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Directors told to declare conflicts


Natasha Beckles

Directors told to declare conflicts

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PERSONAL RELATIONSHIPS between corporate directors should be made known in the interest of good corporate governance.
This recommendation comes from academic director of the Directors Education Programme (Canada), Richard Powers, who was in Barbados yesterday for a workshop on corporate governance hosted by Certified Management Accountants.
Speaking at Hilton Barbados, Powers said that while directors on a board should be independent according to the Sarbanes-Oxley Act, relationships were inevitable in small societies like Barbados.
The University of Toronto professor said interlocking directorships – when directors sit on the boards of different companies together – broke down the objectivity of decision-making. He noted that such directors often developed friendships and when one put a motion on the table, he knew he could count on his friend’s support.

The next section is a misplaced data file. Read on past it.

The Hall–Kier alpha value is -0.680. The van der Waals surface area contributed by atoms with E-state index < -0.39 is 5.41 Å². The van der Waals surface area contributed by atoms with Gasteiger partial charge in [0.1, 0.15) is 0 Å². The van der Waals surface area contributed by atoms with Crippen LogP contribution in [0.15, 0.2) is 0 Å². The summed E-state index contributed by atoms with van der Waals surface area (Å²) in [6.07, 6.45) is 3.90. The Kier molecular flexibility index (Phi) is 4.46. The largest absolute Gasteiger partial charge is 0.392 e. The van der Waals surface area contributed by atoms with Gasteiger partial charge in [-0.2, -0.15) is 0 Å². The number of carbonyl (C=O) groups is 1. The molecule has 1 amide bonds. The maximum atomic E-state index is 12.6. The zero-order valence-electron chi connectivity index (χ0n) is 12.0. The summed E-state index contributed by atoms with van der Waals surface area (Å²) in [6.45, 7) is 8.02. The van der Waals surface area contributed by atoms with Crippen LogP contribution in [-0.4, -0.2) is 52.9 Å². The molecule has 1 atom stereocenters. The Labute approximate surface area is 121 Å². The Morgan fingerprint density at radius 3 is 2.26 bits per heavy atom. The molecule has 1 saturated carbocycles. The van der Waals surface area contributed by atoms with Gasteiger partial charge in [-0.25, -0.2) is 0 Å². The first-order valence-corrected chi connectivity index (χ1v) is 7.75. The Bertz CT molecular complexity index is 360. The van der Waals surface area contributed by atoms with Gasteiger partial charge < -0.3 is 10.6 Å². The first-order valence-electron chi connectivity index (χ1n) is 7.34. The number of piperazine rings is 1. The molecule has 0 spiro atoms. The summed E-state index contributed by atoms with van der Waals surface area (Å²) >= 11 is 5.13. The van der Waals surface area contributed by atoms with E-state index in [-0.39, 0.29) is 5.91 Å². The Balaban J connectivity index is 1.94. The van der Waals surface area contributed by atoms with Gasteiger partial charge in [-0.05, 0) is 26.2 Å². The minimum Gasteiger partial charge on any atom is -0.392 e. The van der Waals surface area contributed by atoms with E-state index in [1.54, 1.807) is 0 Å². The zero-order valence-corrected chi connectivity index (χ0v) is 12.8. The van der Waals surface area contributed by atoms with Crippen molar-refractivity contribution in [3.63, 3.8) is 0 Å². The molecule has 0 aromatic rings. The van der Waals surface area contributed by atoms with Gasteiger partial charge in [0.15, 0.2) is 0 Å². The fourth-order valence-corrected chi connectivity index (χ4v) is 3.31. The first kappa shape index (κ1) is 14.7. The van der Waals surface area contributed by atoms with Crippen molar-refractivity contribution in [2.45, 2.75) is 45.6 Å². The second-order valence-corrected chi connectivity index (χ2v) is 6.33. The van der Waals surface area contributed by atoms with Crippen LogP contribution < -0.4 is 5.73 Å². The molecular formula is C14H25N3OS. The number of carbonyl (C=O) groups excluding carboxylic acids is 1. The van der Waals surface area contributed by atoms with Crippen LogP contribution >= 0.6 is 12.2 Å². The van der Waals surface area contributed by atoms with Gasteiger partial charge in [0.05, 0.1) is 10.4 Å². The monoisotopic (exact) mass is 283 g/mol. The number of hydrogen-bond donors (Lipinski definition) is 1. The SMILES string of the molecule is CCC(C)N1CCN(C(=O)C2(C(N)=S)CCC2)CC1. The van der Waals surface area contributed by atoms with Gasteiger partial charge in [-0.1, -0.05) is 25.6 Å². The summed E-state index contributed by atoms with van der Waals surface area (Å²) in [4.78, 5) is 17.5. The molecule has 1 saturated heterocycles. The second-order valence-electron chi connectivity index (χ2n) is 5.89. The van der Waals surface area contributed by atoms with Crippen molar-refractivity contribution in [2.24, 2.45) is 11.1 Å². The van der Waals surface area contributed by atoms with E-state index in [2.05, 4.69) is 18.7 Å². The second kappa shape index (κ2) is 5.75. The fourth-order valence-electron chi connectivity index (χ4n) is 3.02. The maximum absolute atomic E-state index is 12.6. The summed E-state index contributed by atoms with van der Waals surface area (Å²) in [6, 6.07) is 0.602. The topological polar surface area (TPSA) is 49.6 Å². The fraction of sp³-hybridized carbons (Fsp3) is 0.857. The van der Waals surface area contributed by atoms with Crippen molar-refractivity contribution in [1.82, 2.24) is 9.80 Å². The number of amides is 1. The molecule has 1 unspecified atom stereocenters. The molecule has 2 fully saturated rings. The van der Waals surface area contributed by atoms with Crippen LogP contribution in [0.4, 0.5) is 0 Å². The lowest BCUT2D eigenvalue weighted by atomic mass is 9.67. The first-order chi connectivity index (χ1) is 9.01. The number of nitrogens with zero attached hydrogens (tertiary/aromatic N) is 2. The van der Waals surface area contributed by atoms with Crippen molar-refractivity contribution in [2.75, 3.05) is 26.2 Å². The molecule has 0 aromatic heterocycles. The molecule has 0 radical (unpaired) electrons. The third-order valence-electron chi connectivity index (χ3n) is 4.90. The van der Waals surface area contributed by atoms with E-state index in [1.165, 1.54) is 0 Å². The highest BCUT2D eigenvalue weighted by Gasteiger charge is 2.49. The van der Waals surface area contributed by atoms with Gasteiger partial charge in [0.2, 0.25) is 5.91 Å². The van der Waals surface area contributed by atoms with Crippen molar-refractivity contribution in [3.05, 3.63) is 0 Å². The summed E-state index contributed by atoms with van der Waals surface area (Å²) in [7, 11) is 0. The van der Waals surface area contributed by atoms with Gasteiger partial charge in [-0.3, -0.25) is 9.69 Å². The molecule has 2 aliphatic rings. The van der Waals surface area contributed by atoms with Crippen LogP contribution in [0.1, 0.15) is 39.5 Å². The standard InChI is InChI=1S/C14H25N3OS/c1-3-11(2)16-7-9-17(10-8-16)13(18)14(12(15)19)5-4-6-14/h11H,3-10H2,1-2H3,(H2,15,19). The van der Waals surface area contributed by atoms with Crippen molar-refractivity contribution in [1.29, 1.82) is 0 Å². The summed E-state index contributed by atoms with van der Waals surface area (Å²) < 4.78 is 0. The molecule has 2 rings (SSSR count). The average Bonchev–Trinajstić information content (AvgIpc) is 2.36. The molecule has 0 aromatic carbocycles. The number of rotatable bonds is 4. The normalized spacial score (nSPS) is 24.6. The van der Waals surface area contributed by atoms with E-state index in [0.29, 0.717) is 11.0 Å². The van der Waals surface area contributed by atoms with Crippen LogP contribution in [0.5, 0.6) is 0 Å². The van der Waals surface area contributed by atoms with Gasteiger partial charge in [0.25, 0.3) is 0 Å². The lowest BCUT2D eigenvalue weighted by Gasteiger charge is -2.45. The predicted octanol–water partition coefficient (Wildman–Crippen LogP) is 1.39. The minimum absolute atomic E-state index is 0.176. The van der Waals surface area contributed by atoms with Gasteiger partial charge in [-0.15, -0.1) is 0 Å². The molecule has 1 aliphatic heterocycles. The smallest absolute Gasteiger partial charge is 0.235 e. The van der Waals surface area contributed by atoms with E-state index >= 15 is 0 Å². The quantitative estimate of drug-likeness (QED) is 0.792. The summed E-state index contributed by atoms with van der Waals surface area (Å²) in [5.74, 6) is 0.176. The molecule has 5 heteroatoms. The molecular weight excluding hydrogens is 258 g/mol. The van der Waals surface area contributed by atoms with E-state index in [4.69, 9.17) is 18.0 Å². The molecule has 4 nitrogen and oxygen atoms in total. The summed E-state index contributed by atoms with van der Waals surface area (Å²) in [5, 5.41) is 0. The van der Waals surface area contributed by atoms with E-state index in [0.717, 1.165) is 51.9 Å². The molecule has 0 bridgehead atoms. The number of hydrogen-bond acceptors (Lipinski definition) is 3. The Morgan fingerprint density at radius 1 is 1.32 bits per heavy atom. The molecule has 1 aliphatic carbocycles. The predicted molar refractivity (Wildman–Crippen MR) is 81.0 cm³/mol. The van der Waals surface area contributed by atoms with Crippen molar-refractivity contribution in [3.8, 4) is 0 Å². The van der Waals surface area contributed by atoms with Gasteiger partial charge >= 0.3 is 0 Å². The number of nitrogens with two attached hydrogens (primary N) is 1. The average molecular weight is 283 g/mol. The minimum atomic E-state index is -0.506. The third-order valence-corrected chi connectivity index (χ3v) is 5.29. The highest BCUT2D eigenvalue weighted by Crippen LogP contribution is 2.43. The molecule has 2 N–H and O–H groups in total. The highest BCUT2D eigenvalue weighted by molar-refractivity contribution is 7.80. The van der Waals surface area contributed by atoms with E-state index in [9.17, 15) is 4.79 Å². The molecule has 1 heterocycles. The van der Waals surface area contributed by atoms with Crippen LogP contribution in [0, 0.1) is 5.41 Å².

“When the average size of a board is between nine and 12, a voting bloc of two can have a significant influence. “Good governance practices tend to migrate from one board to another but the corollary is also true; poor governance practices tend to migrate from one board to another as well,” he said.
Powers added that directors must be upfront about conflicts of interest.
“You have to declare the conflict. Do not participate in the discussion,” he said, noting that the board member should also leave the room since other directors may be hesitant to ask “some of the tough questions if he’s there”. 
He noted that the director’s absence must be recorded in the minutes in order to ensure that his reputation was protected and the decision-making process was fully transparent.

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